• Heating Up and Cooling Out at the Community College: The Potential of Student-Faculty Interactions to Contribute to Student Aspiration

      Horvat, Erin McNamara, 1964-; Shaw, Kathleen M.; Caldwell, Corrinne A.; Jordan, Will J.; Goyette, Kimberly A. (Temple University. Libraries, 2009)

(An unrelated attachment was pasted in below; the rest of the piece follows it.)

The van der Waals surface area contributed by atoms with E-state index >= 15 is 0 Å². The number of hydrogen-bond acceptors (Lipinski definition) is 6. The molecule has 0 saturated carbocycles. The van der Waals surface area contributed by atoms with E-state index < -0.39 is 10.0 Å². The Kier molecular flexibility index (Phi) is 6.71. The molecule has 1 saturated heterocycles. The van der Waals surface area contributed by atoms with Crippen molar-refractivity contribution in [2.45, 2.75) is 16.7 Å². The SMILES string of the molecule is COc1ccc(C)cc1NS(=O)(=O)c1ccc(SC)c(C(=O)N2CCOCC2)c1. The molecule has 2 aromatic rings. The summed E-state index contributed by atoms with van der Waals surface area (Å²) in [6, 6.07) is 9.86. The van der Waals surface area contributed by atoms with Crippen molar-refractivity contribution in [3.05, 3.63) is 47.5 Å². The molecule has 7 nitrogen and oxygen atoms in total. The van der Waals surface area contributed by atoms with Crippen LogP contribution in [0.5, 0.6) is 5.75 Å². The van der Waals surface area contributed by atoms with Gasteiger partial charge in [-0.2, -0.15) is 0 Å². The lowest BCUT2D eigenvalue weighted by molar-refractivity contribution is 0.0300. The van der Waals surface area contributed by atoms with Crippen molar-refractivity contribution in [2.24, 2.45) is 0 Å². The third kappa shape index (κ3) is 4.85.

This study examines the potential of faculty at the community college to positively influence, or "heat up," student aspirations. With increasing emphasis on graduation and transfer rates in higher education, the importance of micro-level interactions that shape student aspiration has been neglected. To better understand how individuals within the institution, especially faculty, contribute to student aspirations, this study attempts to bridge the "cooling out" and "heating up" literature in the context of the modern community college by recognizing the role of the individual academic program. Applying organizational theory from a systems perspective, as well as the theories of Paolo Freire, the study examines the nature of student-faculty interactions that have the potential to contribute to student aspiration in the context of institutional limitations. The participants include students and faculty in three academic programs that have different approaches to student success within one urban community college. The case study involves a combination of qualitative approaches, including interviews and observations. The study inductively examines student-faculty interactions and their potential to contribute to student aspirations within three different academic programs. The most significant barriers to student success and increasing aspirations are found on the institutional level. These limitations, including bureaucratic confusion, advisement issues, remediation, variation in attendance policies, financial constraints, and lacking a cohesive institutional culture and commitment, have the potential to "cool out" student aspiration, as supported in the majority of the community college literature on this topic. However, the mezzo-level effects of programs and the micro-level practices of the individuals hold substantial potential in terms of "heating up" student aspiration. Programs vary in the degree to which they handle the institutional limitations. Programs that take an active role in mediating between the limiting institutional barriers and students provide a cushioning program-wide protection from the cooling out elements. The micro-level interactions between individual students and faculty also hold potential to heat up by helping students navigate the systematic confusion that seems characteristic of the community college. Therefore, this study suggests that there is hope for the community college in fulfilling its promise of educational opportunity. Macro-level institutional challenges, as well as larger societal inequalities, are substantial and pervasive at the community college and solutions are often limited by financial constraints. However, the programs and individuals within the community college hold promise. The study suggests that the roles of the program and the individual are instrumental in shaping student aspiration.